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Publisher's Summary

Charles Forbin has dedicated the last 10 years of his life to the construction of his own supercomputer, Colossus, rejecting romantic and social endeavors in order to create the United States' very first Artificially Intelligent defense system.

Colossus is a supercomputer capable of taking in and analyzing data rapidly, allowing it to make real-time decisions about the nation's defense.

But Colossus soon exceeds even Forbin's calculated expectations, learning to think independently of the Colossus Programming Office, processing data over 100 times faster than Forbin and his team had originally anticipated.

The President hands off full control of the nation's missiles and other defense protocols to Colossus and makes the announcement to the world that he has ensured peace.

However, the USSR quickly announces that it too has a supercomputer, Guardian, with capabilities similar to that of Colossus.

Forbin is concerned when Colossus asks - asks - to communicate with Guardian.

The computer he built shouldn't be able to ask at all.

©1966 D. F. Jones (P)2017 Tantor

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  • Steve
  • SUNRISE, FL, United States
  • 11-04-17

A great computer-takes-over-the-world story!

This story is a favorite of mine. I remember seeing the movie in the 1970s with Eric Braeden and Susan Clark. It is a true classic. I named one of my computers Colossus and my red laptop, Guardian.

The book seems to be fairly close to the movie or is it the other way around? I love that the voice of Colossus is heard in the audio book version. By having the voice, it gives it more of a personality. I found it funny that Colossus picked a British accent for reasons you can learn.

I enjoyed the book, although it is a bit scary. I plan to listen the rest of the series.

2 of 2 people found this review helpful

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  • Brian
  • Niagara Falls, NY
  • 06-21-17

A wonderfully thought out story

The (newer) cover on this book really caught my eye.  I picked this up on Kindle when it was 99 cents a while back not realizing that it was an older technothriller.  When I saw that Tantor Audio was going to bring this to life on audio, I had to listen to it.

Throughout my reading of this book, I kept thinking to myself "was this really written in the 60's?" There were so many pieces that made this feel like it could have been written in the 80's or early 90's.  It reminded me of Crichton in that way.  He was able to write about things that just became normal technology way before they were popular.  Sure the "teletype" is the only dead giveaway that it was written before desktop and laptop computers took hold, but honestly, if they changed the word teletype to desktop or mainframe or anything -- you wouldn't be able to place this as far back as it was written.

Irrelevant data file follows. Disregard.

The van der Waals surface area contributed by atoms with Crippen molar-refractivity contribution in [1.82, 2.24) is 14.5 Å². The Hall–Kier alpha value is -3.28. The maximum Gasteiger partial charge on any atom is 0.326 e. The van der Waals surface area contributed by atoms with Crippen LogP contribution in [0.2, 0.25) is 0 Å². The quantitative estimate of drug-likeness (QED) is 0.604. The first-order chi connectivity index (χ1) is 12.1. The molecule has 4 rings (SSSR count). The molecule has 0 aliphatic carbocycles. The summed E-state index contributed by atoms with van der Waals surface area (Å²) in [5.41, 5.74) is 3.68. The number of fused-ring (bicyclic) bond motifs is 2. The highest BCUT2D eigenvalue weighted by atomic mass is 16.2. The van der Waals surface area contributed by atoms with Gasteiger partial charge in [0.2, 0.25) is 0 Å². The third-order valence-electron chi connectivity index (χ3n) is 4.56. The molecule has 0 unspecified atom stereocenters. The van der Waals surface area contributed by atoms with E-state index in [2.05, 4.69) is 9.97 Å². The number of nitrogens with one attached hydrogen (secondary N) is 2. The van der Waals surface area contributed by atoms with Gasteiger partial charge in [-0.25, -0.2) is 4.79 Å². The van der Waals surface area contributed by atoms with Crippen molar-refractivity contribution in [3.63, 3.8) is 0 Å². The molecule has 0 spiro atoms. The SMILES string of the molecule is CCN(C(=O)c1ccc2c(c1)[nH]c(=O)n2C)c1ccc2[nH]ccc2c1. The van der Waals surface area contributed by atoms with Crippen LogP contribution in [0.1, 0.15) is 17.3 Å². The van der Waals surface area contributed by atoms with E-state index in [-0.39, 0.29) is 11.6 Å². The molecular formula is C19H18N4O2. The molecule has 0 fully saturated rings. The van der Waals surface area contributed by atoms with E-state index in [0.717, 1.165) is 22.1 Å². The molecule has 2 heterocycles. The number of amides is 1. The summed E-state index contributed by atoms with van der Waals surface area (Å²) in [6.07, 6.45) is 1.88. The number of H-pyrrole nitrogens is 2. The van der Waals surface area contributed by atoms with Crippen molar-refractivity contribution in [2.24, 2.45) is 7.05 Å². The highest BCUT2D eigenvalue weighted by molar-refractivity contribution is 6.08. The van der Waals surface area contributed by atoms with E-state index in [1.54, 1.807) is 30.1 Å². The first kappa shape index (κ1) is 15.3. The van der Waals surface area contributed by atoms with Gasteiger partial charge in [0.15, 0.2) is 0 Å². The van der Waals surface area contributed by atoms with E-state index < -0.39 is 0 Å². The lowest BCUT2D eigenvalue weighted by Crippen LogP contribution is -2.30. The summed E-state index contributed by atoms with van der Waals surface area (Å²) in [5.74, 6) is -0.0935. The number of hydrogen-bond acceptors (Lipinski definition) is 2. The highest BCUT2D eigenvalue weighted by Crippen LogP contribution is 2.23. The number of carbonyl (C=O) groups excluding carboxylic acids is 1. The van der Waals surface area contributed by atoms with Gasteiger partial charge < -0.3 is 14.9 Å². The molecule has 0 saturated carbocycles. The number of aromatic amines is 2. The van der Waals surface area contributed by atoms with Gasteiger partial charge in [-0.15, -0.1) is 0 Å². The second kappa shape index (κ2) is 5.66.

Even the way that the United States (now Canada and the US combined) was run felt like it was ripped from the headlines of today, not 50 years ago. 

The book itself was really believable which made it even scarier.  I found myself thinking, oh yea, this is definitely plausible and honestly should be on the mind of every single engineer who is working on AI in some for or another. 

I've read other books with an AI who does things that are not expected and this was definitely as enjoyable as those books.  I can tell that Jones was way ahead of his time in the things that he was scared of.

The narration by P.J. Ochlan really lent itself well to this audiobook, he was able to voice this in a way that really made it feel like I was there while all of this was happening.  Combine that with Jones' incredible insight into what computers might become and you have a great technothriller.

If you enjoyed this review, please vote for it! Every vote helps. If you'd like to see more books like this please check out BriansBookBlog DOT com.

1 of 1 people found this review helpful

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  • Krkrjk
  • Raleigh, NC, United States
  • 04-03-18

One of my favorite movies, one of my favorite book

Before the technical world we know today ever put the two letters A and I together and seriously began to consider the implications of what a computer overlord would mean to humankind, this book and movie warned us. it is a classic that should be studied and taught in universities to caution our future leaders of the possible negative possibilities of an all-powerful non-human intelligence assuming complete control, however benevolent and beneficial it may appear.

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Forced Myself To Finish IT

Would you try another book from D. F. Jones and/or P.J. Ochlan?

Yes. I read this book and the other parts of the Colossus trilogy many years ago. They were all good reads.

How would you have changed the story to make it more enjoyable?

I would not have changed the story.

How could the performance have been better?

Change THE NARRATOR. His reading of the US President was particularly irritating. He made him sound like some 1950s Chairman of the Board "Buy!!!! Sell!!!! Get it done NOW!!!! Get out of here!!!" I expected much more than trite characterizations. Forbin himself was portrayed as very "whinney" - an unexpected portrayal for a scientist who creates a world dominating supercomputer - perplexed maybe, horrified certainly, whinney not at all.

If you could play editor, what scene or scenes would you have cut from Colossus?

The part where Cleo steps out of the shower. A good story point but, entirely too much time on it.

Any additional comments?

I enjoyed this story in the following scale of decreasing enjoyment - loved the book, really liked the movie (now a low budget cult fav), barely able to finish the audio.